The DMZee: Where North Meets South
04 May 2010
Today is my one day out of Seoul, a day trip to the DMZ (and it is always, seemingly, pronounced DM Zee; these Americans!). nb Although the map point shows Kaesong, that is in N Korea and I didn't go there but it is the nearest place I could find in the area. I'm using a company called USO United Services Organisation which is in the US army base Camp Kim, smack bang in the middle of Seoul.
On getting a bagel for lunch, I bump into Erica, a Canadian who is on holiday from her English teaching job in Japan where she has been for four years. Get a few useful tips from her about Japan during the day.
This tour gets booked up well in advance and this afternoon has two buses. It departs with military precision at 12.00 on the dot, heading 55km north.
As you can see from the photos the DMZ has become something of a tourist attraction. The army base even has a tourist shop for heaven's sake.
A Bit of Background
The two parties signed the armistice in 1953 (note it was 'just' an armistice; the two countries are officially still at war). Now for an acronym or two (and believe me the military could rattle off acronyms with the best of them). The MDL (Military Dividing Line) was set around the 38th parallel, where the last military engagements were. The DMZ extends 2km north and south of the MDL, for 241km. Perhaps surprisingly it contains two small villages, one in the north (almost a ghost town) and one in the south.
Inside the DMZ, straddling the MDL is the MAC (Military Armistice Commission) building.
Tunnels, Tunnels, Tunnels Everywhere
So far four tunnels have been found which the north have dug. The third, the one we are going to walk a long a section of, was found in October 1975. The South knew tunnelling was taking place so had dug 107 bore holes and filled them with water. Dynamite detonated far underground caused the water to surge. The 1635m tunnel was discovered, 73m underground. The North had painted the walls black, claiming it was a disused coal mine.
We had to don bright yellow hard hats and walk down a very long, and quite steep incline, to get to the start of the 265m section we were to walk along. It was built for Koreans but the height quite suited me, for the most part!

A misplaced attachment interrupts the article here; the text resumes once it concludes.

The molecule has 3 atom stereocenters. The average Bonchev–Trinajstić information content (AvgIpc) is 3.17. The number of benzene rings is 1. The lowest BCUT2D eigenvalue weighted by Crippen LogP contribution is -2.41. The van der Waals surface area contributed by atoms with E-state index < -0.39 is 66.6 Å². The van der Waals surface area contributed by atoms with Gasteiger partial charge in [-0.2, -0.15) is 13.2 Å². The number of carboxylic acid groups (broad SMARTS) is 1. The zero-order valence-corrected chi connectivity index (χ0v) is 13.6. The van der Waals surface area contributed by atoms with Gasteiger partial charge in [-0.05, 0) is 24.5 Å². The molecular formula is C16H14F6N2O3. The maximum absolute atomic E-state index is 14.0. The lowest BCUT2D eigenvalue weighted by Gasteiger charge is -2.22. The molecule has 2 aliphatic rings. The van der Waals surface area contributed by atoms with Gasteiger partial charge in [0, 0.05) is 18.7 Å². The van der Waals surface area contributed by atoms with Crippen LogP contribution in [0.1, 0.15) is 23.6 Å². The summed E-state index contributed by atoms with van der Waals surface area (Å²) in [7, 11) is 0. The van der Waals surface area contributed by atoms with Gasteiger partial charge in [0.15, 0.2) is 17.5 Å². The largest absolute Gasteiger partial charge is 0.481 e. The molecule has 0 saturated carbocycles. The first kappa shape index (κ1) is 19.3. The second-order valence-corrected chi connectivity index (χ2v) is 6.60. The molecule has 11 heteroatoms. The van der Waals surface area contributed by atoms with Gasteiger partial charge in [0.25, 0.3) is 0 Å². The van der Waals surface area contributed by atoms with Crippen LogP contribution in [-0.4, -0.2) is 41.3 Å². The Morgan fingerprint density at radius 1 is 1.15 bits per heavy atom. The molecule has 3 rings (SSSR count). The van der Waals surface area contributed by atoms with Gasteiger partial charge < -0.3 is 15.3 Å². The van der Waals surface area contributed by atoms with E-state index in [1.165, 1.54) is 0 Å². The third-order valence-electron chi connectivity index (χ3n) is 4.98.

We were then taken by bus to the highest point in the area to look over the border at some scrubby woodland. Although there were loads of binoculars to look through (at a cost) no pictures were allowed beyond a yellow line. This effectively meant all you could photograph were N Korean clouds. On a really, really clear day, from this point looking south, you can see the N Seoul Tower (with binoculars) but our guide said she had been here over 500 times and that sort of visibility had only happened three times.
A Station with No Passengers
Next stop was Dorasan station. Completed in 2002 after the leaders of the two Koreas agreed at a 2000 meeting to reconnect the rail lines of the two countries. Although goods move across the border, people do not. It sits here, all new and shiny, just waiting for the day.
The MDL - Crossing The Divide
Off to Camp Bonifas where we are given strict instructions as to our behaviour. We were going, by military bus, to the S Korean Freedom House which is a large building staring across a small number of UN huts at a N Korean Visitor Centre. It glares back. We were then going to walk briskly, not stopping to take photos, making no gestures whatsoever, into the MAC building, which you will recall straddles the MDL
For our protection we had an escort of ROK (Republic of Korea) forces who all looked very mean in their modified Tae-kwan-do poses. We were assured this was not for show.
We were allowed to take photos from inside the Freedom House and you can see in mine the sole N Korean soldier who was monitoring our every move, often with binoculars.
We were given the signal to go and trotted off obediently. The room is modest in size and in decor with a couple of large wooden tables and a UN flag at one. Out of the window we could see the MDL close up, with gravel one side (south) and sand on the other. Then we trotted back again and home.
Those North Koreans: The Little Tinkers
Whilst there have been a few serious incidents over the years (not the place to dwell on here) there have been some other more amusing ones. Three that were related are as follows:
- When the two sides were to sit down and sign the armistice agreement the North decided to arrive early and prepare the seating arrangements...by sawing a length off the legs of all the chairs to be used by the South so that in the photos the South look like they are looking up to the North.
- I mentioned there were two villages in the DMZ, one on each side. The South presented a flag to their village which was erected on a tall flagpole. Almost immediately (dramatic licence?) the North responded by putting a massive flag atop an even bigger flagpole, dwarfing the South's.
- You can see from the photo that the North's Visitor centre has three floors. They added the third to overshadow the South's building. So when the South rebuilt theirs in 1998, there were thorough meetings between both sides to ensure it was no higher nor lower than the North's building. You have to laugh.
Price excluding lunch or dinner (depending on time of tour) was 84,000 Won + 10% tax
You have to book a tour; you cannot travel by yourself. USO Tours are highly recommended but book early to avoid disappointment. Prices seem to have risen significantly in the past year (or my guide book was wrong)